Microbialites of Great Salt Lake

Tape recorders of lake hydrology and chemistry since the Pleistocene

March 20  “Microbialites of Great Salt Lake, Utah – tape recorders of lake hydrology and chemistry since the Pleistocene, Presented by Dennis Newell, Utah State University.

Microbialites (also known as stromatolites) are calcium carbonate structures built by a consortium of microbial life, including photosynthetic “blue-green algae”, and represent some of the earliest life on Earth. Today these features are restricted to salty environments such as constricted marine environments (e.g., Shark Bay, Australia), and closed-basin saline lakes. In lakes, since these deposits grow in near-shore waters, the microbialite carbonate cements can incorporate and trap information about the past water chemistry, biochemistry, and hydrology. One of the Earth’s largest occurrence of lacustrine microbialite deposits exist along the shores of Great Salt Lake (GSL), Utah, and potentially preserve a rich continental paleoenvironmental record.

We report microbialite radiocarbon ages, and carbon and oxygen stable isotope ratios from carbonate cements. Surprisingly these deposits are not “modern”, and inform paleolake hydrological and biogeochemical changes from the latest Pleistocene through the Holocene (approximately 18,000 to 3600 calendar years before present). Positive correlations between carbonate oxygen and carbon stable isotope ratios in some microbialites are consistent with a holomictic (mixes at least once per year), hydrologically closed-basin lake with fluctuations in volume, chemistry, and associated changes in lake primary production. However, inverse isotopic correlations present in a number of microbialites are enigmatic, but may imply more arid periods with higher salinity and stable lake stratification (meromixis) similar to modern GSL conditions.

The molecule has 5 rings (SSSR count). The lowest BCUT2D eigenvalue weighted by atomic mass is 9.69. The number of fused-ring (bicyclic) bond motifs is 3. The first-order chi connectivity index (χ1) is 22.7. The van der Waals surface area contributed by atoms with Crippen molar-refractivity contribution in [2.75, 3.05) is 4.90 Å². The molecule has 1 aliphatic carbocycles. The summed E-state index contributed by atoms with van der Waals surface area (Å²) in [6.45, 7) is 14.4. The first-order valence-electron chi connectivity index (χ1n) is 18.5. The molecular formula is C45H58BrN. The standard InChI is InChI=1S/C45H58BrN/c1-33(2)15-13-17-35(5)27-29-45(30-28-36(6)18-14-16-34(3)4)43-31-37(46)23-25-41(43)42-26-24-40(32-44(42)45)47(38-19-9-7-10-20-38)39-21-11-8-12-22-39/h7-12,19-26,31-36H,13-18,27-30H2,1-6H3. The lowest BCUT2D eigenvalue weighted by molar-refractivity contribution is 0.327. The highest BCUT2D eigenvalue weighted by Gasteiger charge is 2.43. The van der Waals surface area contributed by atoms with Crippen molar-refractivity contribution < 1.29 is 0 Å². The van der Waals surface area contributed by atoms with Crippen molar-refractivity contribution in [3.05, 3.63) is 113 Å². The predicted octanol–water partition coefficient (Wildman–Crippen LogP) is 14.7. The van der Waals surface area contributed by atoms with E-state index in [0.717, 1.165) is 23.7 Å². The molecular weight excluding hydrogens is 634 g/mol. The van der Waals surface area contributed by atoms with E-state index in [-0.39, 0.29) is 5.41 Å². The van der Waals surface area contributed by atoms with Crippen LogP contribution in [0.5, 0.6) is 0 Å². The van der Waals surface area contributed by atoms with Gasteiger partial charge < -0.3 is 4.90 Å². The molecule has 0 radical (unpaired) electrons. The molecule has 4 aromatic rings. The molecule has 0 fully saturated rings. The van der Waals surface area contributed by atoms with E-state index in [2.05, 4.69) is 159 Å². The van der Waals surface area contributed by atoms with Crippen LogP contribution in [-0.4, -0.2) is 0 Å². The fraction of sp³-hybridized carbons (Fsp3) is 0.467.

The GSL microbialite deposits capture the climatic transition from the end of the last ice age into the warmer and drier Holocene, which resulted in the drastic lake lowering from Pleistocene Lake Bonneville to the Great Salt Lakes stage. The record of how Holocene climate fluctuation impacted GSL volume and chemistry are sparse, and the microbialite isotopic record holds significant potential for capturing salinity and volume changes. Furthermore, these data will help inform how GSL may respond due to ongoing climate change in the intermountain west.